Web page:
Google WebMaster Tools

Google WebMaster ToolsToday’s post is brought to you by the big letter “G”!
Want to know more about how Google sees your site(s)? Sure you do. Who wouldn’t? This stuff is as exciting as watching girls in bikinis during spring break. Well, maybe not, but you’ll stay out of trouble and no one will call you Client #9 or some such scandal in the newspapers!
Google WebMaster Tools – What is it?
Google webmaster tools gives you access to some of the information Google gathers about your site. It also allows you to set some preferences and specifics about your sites. You need two things to access it: a Google account, and, the ability to upload a file or alter a file on the site so that Google can verify that it’s your site.
How to Get a Google Account:
If you don’t have a Google account, then sign up for one. If you go to Google and are not logged in, in the top right corner, you’ll see a small “Sign In” link. Click that and under the login area, you’ll see a link to “Create an account now”. Follow that link to create an account. Don’t worry, it’s free!
Google has recently combined, or converged, their different accounts such as AdWords and WebMaster Tools into one account, so you don’t have to log in over and over like you used to.
Once you have an account and sign in, the top right corner of Google will now have a “My Account” link. Click on that link and from the page that loads, click on “Webmaster Tools”.
Adding Your Site(s):
If this is your first time using WebMaster Tools, you won’t see much. You’ll need to type your site’s URL into the little text box to add a site and then click the “Add Site” button.
Verifying Your Site(s):
After adding the site, you’ll need to verify that it’s your site. There are two ways to do this, one is to upload a file with a cryptic name, it can be an empty file, only the name is important. The name will be given to you, just copy and paste it into a new file name. Or, you can add a meta tag to your home page. Once you upload the file to your web site (or modify the home page with the meta tag), you click the “Verify” button and Google will check to see if the file or meta tag is there. If it finds it, then you’re verified and can access the information about your site.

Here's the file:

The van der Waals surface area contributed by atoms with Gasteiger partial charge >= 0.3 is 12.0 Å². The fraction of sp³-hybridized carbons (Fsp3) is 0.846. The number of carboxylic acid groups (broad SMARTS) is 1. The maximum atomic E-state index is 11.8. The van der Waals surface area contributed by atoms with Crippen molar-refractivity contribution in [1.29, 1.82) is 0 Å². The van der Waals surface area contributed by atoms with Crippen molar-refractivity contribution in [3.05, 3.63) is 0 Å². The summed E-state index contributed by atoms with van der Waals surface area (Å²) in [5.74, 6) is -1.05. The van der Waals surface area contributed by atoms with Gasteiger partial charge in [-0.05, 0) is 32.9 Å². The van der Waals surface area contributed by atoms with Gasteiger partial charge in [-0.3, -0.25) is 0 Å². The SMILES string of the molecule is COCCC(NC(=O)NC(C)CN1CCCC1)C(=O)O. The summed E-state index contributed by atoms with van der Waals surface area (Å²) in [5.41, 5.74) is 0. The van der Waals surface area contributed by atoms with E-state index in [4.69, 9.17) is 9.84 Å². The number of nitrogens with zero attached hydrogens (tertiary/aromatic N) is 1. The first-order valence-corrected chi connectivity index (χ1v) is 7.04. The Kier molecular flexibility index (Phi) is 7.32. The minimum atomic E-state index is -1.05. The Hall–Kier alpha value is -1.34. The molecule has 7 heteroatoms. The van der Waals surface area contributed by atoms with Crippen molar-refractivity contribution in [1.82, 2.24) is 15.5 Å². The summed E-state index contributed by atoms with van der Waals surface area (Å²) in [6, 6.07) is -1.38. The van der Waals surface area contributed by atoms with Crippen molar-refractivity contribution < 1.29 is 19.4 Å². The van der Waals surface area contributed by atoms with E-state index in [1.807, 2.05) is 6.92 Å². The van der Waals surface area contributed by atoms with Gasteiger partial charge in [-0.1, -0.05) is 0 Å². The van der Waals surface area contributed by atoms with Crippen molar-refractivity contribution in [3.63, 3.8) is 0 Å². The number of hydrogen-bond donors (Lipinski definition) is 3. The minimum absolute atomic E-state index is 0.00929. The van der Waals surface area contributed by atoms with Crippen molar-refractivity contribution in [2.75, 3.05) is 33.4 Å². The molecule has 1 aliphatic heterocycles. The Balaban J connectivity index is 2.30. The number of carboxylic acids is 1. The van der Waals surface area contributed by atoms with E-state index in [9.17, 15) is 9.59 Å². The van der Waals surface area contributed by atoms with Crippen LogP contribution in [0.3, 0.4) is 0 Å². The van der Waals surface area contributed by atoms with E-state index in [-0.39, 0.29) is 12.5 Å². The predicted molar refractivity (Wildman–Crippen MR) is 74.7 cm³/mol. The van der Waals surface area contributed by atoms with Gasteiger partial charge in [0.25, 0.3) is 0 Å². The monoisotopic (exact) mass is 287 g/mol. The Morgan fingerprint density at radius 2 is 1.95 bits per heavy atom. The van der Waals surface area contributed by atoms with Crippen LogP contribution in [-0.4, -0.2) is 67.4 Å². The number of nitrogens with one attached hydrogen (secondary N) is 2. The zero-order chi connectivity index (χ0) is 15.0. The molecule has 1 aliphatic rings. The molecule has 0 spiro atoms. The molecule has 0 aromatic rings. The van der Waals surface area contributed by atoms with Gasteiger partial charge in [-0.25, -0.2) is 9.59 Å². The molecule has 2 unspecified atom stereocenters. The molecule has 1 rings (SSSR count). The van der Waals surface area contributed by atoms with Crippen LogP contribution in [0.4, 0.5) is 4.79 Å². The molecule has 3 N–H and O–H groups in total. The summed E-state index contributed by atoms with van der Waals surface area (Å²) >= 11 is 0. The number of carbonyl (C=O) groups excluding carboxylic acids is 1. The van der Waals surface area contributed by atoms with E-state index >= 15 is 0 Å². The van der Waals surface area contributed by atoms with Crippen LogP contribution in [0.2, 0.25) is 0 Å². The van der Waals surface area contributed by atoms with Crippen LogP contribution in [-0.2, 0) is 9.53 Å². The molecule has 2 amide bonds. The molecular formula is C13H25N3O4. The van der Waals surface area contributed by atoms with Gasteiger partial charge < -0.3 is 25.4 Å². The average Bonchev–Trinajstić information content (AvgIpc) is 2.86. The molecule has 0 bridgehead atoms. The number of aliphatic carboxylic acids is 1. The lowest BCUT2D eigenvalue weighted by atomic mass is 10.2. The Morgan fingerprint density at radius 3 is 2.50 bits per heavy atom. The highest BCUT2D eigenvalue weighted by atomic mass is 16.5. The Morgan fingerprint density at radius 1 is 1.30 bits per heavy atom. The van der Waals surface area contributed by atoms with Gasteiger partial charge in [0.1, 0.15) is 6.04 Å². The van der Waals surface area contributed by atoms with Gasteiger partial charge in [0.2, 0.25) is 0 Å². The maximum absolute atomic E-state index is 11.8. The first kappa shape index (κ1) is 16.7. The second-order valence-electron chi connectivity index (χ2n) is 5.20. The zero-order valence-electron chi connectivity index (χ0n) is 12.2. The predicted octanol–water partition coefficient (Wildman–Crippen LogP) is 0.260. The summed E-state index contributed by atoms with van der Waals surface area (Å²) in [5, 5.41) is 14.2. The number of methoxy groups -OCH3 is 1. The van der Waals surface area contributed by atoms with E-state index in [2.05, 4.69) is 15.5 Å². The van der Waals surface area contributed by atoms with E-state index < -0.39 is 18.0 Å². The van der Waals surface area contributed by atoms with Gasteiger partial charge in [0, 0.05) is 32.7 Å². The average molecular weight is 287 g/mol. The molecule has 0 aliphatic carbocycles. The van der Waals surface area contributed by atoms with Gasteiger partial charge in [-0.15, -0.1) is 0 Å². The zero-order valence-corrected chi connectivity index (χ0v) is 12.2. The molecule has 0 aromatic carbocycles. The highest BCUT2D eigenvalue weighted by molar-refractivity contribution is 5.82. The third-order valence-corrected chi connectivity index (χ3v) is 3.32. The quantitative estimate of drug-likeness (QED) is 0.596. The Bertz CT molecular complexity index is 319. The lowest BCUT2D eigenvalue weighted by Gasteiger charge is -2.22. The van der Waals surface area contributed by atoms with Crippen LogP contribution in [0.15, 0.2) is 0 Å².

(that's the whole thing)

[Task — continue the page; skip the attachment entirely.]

Ok, Now What?
The information I use most frequently is the overview for a site. The overview will show you the last time Googlebot has successfully accessed your home page, if pages from your site are included in Googles index, and any errors or warnings. It also shows pages that it may have previously had in the index that it can’t find, or links that it can’t follow, and pages restricted by a robots.txt file: Click here to learn more about Robot.txt files.
You can also access statistics about your site such as top search queries and top clicked queries, however, I find these to be somewhat behind and lacking. But, it’s still interesting to look over.
Under statistics you can also look at Index Stats and see things like external links to your site and indexed pages in your site.
The links section gives more details on internal and external links to your site that Google sees.
Do I need a Sitemap?
You can also submit sitemaps using Google WebMaster Tools. A sitemap is a file that list pages on your site that you want Google to know about. Some blogging platforms will automatically generate a site map and you can point to it here and Google will use it to make sure it’s picking up all the files. If your site is not a blog, or if your blogging platform does not automatically generate a site map, you can create one manually. Follow the “more information” links in the site map section to find out more information about creating a site map. If your site has a good linking structure, it’s probably not all that important to create a site map because Google will be able to successfully crawl your site.
Under Tools you can analyze your robots.txt file – which if you have one, it’s a good idea to check it here and make sure it’s doing what you want it to do. Click here to learn more about Robot.txt files.
Setting a Preferred Domain:
Also under Tools you can “Set a Preferred Domain”. For example if and point to the same page, which it does, I want Google to always display search results with the www prefix. This feature let’s me tell Google to display them all as one or the other. I’m not sure just how important this feature is, but I’ve read that it helps with SEO – but I’ve not verified that myself.
There are more features to WebMaster Tools that what I’ve covered here, but I’ve hit the highlights and given you enough information to get it setup and start using it.
Until Next Time,